- On March 24, 2006, a Grumman Goose G-21A was damaged on landing in Hardy Bay, Port Hardy, B.C. The aircraft had landed in a large bow wake created by a boat. The operator grounded the aircraft after maintenance identified upper wrinkles in the skin above the front windows and bent engine mounts. TSB Report A06P0044.

Artist's impression of aircraft landing on bow wake
Artist's impression of aircraft landing on bow wake

- On March 28, 2006, a Bellanca 7GCBC aircraft, with the pilot and one passenger on board, departed Pilgram Lake, Ont., for a return to the pilot's home strip. The pilot stopped to refuel near Wades Landing on Lake Nipissing, Ont. While taxiing on the frozen lake surface, the front wheels broke through the ice. The aircraft nosed over and came to rest upside down. The pilot and passenger were not injured. There was substantial damage to the aircraft. TSB Report A06O0077.

- On April 1, 2006, a Mooney M-20F aircraft departed the Steinbach, Man., airport for a pleasure flight with the pilot and one passenger on board. During final approach for Runway 14, the aircraft landed with the landing gear retracted. The pilot and passenger evacuated the aircraft without injury; the aircraft sustained substantial damage. TSB Report A06C0039.

- On April 1, 2006, a Cessna 177 aircraft departed Trail, B.C., for a VFR flight to Revelstoke, B.C., with the pilot and two passengers on board. The fuel gauges showed the tanks to be just under 3/4 full. The aircraft was not refuelled at Revelstoke, and the flight departed for Trail with the fuel gauges showing just under 1/2 full. On the return flight, a headwind and cloud were encountered, which forced the aircraft to be flown at a lower altitude and on an indirect route because of terrain. Since it appeared that the aircraft did not have enough fuel to reach Trail, a diversion to Castlegar, B.C., was attempted. About 11 NM north of the Castlegar airport, the engine stopped from fuel starvation. The pilot set up for a forced landing, but during the approach to his chosen field, the aircraft stalled and landed hard, breaking the right main wheel and sustaining substantial damage. The pilot sustained minor injuries, and the passengers were uninjured. TSB Report A06P0046.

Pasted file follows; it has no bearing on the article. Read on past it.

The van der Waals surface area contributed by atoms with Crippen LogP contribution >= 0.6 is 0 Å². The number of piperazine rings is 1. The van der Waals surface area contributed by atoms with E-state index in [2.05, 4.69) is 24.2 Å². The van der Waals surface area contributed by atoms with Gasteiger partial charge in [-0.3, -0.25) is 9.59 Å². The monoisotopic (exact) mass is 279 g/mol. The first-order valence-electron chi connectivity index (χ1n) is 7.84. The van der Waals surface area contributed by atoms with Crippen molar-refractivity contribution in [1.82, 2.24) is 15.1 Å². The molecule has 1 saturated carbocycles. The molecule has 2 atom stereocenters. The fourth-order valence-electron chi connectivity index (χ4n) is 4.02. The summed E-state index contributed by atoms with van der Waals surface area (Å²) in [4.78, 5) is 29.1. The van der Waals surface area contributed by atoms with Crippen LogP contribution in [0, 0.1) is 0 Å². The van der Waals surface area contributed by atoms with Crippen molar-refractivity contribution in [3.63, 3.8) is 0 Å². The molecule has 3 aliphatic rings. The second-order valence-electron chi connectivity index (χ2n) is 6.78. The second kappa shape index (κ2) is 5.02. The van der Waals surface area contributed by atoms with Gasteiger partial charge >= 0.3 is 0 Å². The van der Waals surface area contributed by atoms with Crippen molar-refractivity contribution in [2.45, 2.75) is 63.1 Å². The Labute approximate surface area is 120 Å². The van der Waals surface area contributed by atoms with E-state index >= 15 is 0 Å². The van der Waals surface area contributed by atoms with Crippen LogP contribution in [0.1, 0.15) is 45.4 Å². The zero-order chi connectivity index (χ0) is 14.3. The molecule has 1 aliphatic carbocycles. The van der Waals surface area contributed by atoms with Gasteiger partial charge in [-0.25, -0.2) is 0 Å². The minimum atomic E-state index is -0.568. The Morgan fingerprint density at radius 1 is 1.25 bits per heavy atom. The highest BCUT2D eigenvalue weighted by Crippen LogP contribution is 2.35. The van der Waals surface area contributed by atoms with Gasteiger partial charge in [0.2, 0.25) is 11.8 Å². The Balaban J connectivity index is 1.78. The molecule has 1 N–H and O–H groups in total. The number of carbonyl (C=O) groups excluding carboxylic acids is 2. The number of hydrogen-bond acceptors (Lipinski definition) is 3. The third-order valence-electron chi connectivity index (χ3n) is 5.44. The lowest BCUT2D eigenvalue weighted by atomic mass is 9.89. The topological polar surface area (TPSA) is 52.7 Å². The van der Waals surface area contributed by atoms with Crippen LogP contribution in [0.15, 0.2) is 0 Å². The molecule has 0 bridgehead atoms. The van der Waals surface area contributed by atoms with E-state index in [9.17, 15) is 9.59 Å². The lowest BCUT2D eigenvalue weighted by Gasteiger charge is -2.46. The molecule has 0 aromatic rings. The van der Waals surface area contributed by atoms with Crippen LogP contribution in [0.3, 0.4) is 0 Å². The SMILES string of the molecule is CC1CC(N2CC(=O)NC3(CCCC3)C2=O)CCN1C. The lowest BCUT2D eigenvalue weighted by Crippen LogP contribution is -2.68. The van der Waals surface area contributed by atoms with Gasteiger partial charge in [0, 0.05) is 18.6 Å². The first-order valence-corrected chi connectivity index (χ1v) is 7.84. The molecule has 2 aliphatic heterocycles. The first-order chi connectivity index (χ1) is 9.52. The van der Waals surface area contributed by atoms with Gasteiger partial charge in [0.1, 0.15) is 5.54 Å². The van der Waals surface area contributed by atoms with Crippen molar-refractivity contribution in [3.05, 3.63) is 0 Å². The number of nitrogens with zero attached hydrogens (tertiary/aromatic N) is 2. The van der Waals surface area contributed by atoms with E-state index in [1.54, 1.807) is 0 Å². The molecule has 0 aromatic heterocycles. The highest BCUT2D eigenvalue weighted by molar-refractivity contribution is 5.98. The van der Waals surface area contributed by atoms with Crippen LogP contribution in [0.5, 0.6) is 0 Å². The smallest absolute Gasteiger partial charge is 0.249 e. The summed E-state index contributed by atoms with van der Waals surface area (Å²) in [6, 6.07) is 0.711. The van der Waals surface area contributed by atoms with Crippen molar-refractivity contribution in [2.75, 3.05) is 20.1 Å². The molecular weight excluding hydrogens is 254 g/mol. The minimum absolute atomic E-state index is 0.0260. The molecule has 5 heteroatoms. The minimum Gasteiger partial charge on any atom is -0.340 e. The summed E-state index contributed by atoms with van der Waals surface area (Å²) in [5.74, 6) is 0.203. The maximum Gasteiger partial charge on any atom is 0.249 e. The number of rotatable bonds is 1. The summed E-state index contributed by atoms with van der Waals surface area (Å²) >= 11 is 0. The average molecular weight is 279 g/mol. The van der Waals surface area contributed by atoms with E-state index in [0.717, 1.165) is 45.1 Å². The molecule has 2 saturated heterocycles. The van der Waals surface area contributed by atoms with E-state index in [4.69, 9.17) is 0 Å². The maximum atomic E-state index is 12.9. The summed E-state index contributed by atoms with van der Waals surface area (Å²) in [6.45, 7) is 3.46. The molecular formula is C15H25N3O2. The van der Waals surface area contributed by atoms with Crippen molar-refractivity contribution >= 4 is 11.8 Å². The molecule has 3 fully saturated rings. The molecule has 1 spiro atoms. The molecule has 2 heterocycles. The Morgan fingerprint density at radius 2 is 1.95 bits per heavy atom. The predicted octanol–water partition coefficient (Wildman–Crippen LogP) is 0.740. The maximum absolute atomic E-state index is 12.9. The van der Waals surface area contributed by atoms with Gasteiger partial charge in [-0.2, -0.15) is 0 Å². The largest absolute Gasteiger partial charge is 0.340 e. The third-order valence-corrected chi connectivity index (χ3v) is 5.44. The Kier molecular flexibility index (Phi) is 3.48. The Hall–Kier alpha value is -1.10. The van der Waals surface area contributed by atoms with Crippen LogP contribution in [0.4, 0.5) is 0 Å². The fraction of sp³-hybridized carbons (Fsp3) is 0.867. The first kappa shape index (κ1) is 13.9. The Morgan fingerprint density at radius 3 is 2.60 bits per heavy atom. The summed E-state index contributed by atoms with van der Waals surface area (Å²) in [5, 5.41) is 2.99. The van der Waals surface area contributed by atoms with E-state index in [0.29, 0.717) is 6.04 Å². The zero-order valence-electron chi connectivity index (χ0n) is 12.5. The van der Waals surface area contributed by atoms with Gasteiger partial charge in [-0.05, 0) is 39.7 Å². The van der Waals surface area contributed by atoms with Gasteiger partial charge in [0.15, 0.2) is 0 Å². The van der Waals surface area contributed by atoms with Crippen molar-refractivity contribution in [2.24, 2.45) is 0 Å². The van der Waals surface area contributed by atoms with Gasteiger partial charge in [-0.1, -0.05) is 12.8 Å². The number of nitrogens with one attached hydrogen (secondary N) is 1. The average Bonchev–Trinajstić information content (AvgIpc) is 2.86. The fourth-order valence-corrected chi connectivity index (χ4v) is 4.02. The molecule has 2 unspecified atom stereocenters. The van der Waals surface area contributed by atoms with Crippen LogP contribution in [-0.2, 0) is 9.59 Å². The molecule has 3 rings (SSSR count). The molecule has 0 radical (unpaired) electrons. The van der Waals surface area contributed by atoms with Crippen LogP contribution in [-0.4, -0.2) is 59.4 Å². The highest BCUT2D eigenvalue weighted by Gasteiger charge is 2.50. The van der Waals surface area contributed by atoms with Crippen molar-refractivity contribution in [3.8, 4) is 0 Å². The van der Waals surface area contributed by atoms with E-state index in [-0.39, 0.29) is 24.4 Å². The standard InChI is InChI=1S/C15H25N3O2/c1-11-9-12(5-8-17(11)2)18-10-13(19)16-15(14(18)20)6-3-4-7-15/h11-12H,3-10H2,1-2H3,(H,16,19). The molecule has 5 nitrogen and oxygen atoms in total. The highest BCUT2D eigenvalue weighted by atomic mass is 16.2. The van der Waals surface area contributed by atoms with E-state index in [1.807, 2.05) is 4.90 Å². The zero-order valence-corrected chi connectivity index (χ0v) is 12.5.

- On April 4, 2006, a Beech 200 was conducting a flight between La Romaine (CTT5) and Natashquan (CYNA), with two crew members on board. While the aircraft was en route, at an altitude of 2 000 ft, the main door detached from the aircraft. Given the short distance between the two airports, the crew decided to continue on to Natashquan. The aircraft landed without incident. The door had not been locked properly before departure. TSB File A06Q0060.

- On April 7, 2006, an AS 350 B1 helicopter had dropped off six skiers atop a 5 500-ft mountain, and was descending at about 2 000 ft/min toward a landing area at about 1 800 ft. When the pilot began to pull in collective pitch to arrest the rate of descent prior to landing, the engine began to loose power and the low rotor rpm warning horn began to sound. The helicopter descended past the intended landing site to an unobstructed area about 150 ft further down the mountain, where it landed hard on snow-covered ground. The main rotors severed the tail boom, and one main rotor blade was shed. After exiting the aircraft, the pilot noted the engine was smoking heavily and extinguished it using a hand-held extinguisher and snow. The engine exhaust stack was damaged from the inside, and contained metal debris. TSB Report A06P0051.

- On April 19, 2006, a DHC3 on skis inbound from Chibougamau, landed on the ice runway at Lac Lagopède. During the landing roll, the aircraft was unable to stop in time, and struck another DHC3, which was parked on the runway, with the engine shut down. The left wing leading edge of the first DHC3 was substantially damaged. The right wing of parked DHC3 was ripped off in the collision. None of the occupants of either aircraft was injured. TSB File A06Q0070.

- On April 24, 2006, a Robinson R44 helicopter was preparing to depart from Terrace, B.C. The engine was running, and the rotor was turning while a second company pilot was loading fuel containers into the cargo compartment. The pilot-in-command, who was the only person on board, got out of the helicopter to help with the loading. While the pilot was outside, the helicopter began to lift off, rolled onto its left side, and collided with the ground. There was substantial damage to the helicopter, but no injuries or fire. TSB Report A06P0064.